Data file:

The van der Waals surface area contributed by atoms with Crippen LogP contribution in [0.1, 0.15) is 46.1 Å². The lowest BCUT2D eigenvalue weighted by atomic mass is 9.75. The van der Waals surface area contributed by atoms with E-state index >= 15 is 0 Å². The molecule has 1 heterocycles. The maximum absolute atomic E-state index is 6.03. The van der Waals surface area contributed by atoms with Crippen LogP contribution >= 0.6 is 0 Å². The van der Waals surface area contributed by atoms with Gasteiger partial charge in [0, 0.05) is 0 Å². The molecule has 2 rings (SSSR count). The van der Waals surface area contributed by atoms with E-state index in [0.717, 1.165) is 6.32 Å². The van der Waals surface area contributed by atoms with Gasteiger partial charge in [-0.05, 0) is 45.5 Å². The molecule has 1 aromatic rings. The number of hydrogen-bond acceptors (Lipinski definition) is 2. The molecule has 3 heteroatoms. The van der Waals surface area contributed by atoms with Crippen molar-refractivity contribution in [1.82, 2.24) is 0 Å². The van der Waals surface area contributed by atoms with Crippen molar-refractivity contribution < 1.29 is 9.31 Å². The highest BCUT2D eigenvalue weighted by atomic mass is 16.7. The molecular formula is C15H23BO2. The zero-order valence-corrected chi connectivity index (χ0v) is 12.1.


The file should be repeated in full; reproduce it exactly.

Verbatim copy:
The van der Waals surface area contributed by atoms with Crippen LogP contribution in [0.1, 0.15) is 46.1 Å². The lowest BCUT2D eigenvalue weighted by atomic mass is 9.75. The van der Waals surface area contributed by atoms with E-state index >= 15 is 0 Å². The molecule has 1 heterocycles. The maximum absolute atomic E-state index is 6.03. The van der Waals surface area contributed by atoms with Crippen LogP contribution >= 0.6 is 0 Å². The van der Waals surface area contributed by atoms with Gasteiger partial charge in [0, 0.05) is 0 Å². The molecule has 2 rings (SSSR count). The van der Waals surface area contributed by atoms with E-state index in [0.717, 1.165) is 6.32 Å². The van der Waals surface area contributed by atoms with Gasteiger partial charge in [-0.05, 0) is 45.5 Å². The molecule has 1 aromatic rings. The number of hydrogen-bond acceptors (Lipinski definition) is 2. The molecule has 3 heteroatoms. The van der Waals surface area contributed by atoms with Crippen molar-refractivity contribution in [1.82, 2.24) is 0 Å². The van der Waals surface area contributed by atoms with Crippen molar-refractivity contribution < 1.29 is 9.31 Å². The highest BCUT2D eigenvalue weighted by atomic mass is 16.7. The molecular formula is C15H23BO2. The zero-order valence-corrected chi connectivity index (χ0v) is 12.1.